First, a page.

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Oct 06, 2016

What's the Single Best Meal You Can Cook on a Camping Trip?

Fall means many things: the return of wearing layers, trees a-changin', and that tenuous day when you have to make the decision to finally turn the furnace back on. But for me, it's not fall unless I'm getting away to spend weekends in the woods.

Not the ultra-light, no-other-human-around treks of summer, but some honest to goodness, old fashioned camping trip. I'm talking cast iron skillets, flannel shirts and wool blankets, ice-filled Coleman coolers, and all-night campfires.

And while I love the day hikes and card games and guitar-strumming, my no doubt favorite part of car camping is:  the food. The eat-as-much-as-you-want, roasted-on-sticks, how-are-we-gonna-wash-the-dishes meals that make the whole thing worth it. Whether cooked over an open fire or on that classic green propane stove makes no difference. It's a scientifically-proven fact that food tastes best when prepared and eaten outside. 

I have some staples - I make a killer batch of dutch oven biscuits in the fire pit, and have been perfecting my kitchen sink camp spaghetti recipe since the early 00s. But I want to know what you like to cook among the trees? What are your go-tos? How to you pack them? Do you use a stove or the fire coals to heat them? What's your preferred method for your morning coffee? And, since I brought it up, how do you wash the all those dishes?

If pushed to pick a favorite, I think I'd have to stick with a classic: bacon and eggs in a cast iron skillet, cooked over the fire. If camping were nothing but slow mornings, wearing every layer you have and talking about what animals you heard inside your tent last night around the fire, I'd say that's a weekend well spent. 

What's yours?

 

 

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bruno on Oct 14, 2016:

@Matt: yum. Can I come?


Matt on Oct 11, 2016:

Going this weekend. Wife and I have a routine nailed down. Kielbasas grilled over the fire for dinner one. Bacon and eggs, with a pie-tin baked blueberry muffin recipe from her family breakfast one. Cowboy coffee when car camping, Aeropress when backpacking. Usually steaks or chops and veggies grilled over the fire for dinner two. Brekkie two is pancakes and sausage for breakfast, which was the first thing I learned how to cook from Boy Scouts. Traditions pulled from both sides. Dishes are my one pot with water heated over the fire, and as LNT as possible. Next step for us is to purchase the camping dutch oven so I can do cobbler, another scout tradition in my troop.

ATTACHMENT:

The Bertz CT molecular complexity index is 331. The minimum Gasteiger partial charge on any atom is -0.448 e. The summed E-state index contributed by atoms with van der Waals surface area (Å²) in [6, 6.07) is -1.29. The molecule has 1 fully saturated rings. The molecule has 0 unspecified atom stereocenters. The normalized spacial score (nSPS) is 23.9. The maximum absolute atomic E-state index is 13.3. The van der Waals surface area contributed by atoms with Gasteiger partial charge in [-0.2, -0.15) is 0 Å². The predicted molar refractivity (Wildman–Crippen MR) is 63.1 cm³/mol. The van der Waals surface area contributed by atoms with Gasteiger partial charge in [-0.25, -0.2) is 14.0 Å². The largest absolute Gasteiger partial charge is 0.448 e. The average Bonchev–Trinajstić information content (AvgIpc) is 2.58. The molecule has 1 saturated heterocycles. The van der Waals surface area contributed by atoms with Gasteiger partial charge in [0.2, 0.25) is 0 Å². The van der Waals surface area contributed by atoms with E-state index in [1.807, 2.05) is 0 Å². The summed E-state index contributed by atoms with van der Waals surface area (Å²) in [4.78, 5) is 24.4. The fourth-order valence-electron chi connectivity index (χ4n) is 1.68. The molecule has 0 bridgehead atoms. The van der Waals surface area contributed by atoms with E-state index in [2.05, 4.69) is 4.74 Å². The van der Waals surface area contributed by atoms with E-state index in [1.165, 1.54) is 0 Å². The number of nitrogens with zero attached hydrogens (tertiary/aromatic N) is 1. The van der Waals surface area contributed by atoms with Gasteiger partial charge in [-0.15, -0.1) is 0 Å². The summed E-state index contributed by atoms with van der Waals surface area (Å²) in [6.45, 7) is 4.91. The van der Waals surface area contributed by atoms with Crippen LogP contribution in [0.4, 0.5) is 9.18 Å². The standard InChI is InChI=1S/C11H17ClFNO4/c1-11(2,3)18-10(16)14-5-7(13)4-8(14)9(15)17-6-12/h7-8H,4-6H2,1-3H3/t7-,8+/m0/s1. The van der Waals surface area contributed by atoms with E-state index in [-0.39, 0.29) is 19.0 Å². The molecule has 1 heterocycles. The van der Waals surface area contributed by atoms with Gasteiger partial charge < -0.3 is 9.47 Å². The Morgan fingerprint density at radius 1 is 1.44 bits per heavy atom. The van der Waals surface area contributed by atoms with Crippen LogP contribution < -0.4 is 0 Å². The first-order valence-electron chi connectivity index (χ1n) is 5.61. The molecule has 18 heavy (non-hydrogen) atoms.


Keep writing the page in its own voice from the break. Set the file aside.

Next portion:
Erik on Oct 08, 2016:

When i am out in the Swedish mountains with my kids we often cook food with our triangia kitchen. One favourite is a pasta. Mix pasta with pesto, baby spinach and fried smoked pork. A fresh and quick outdoor meal. Another favorite is to chop up and fry some precooked palt (a traditional potato ball stuffet with onion and porkbelly).


bruno on Oct 06, 2016:

We always do 'hobo' dinners (is 'hobo' not PC anymore? I'm not sure). Anyway, it's just a foil pouch stuffed with potatoes, carrots, onions, ground beef, cheese and spices. It always tastes delicious, but then, doesn't all camping food always taste delicious?


Seth on Oct 06, 2016:

I've been on backpacking trips where we'll do soft tacos. Basically, pre-cook and season ground beef and then freeze in a ziploc bag. Bring flour tortillas and whatever other toppings you like (lettuce, tomato, onion, cheese, salsa, sour cream) in separate bags or mixed together. As you hike, the meat will thaw just a little, then you put it in a pot to finish thawing and heat it through. Satisfying and hearty. It's heavier than dehydrated meals, but worth the weight.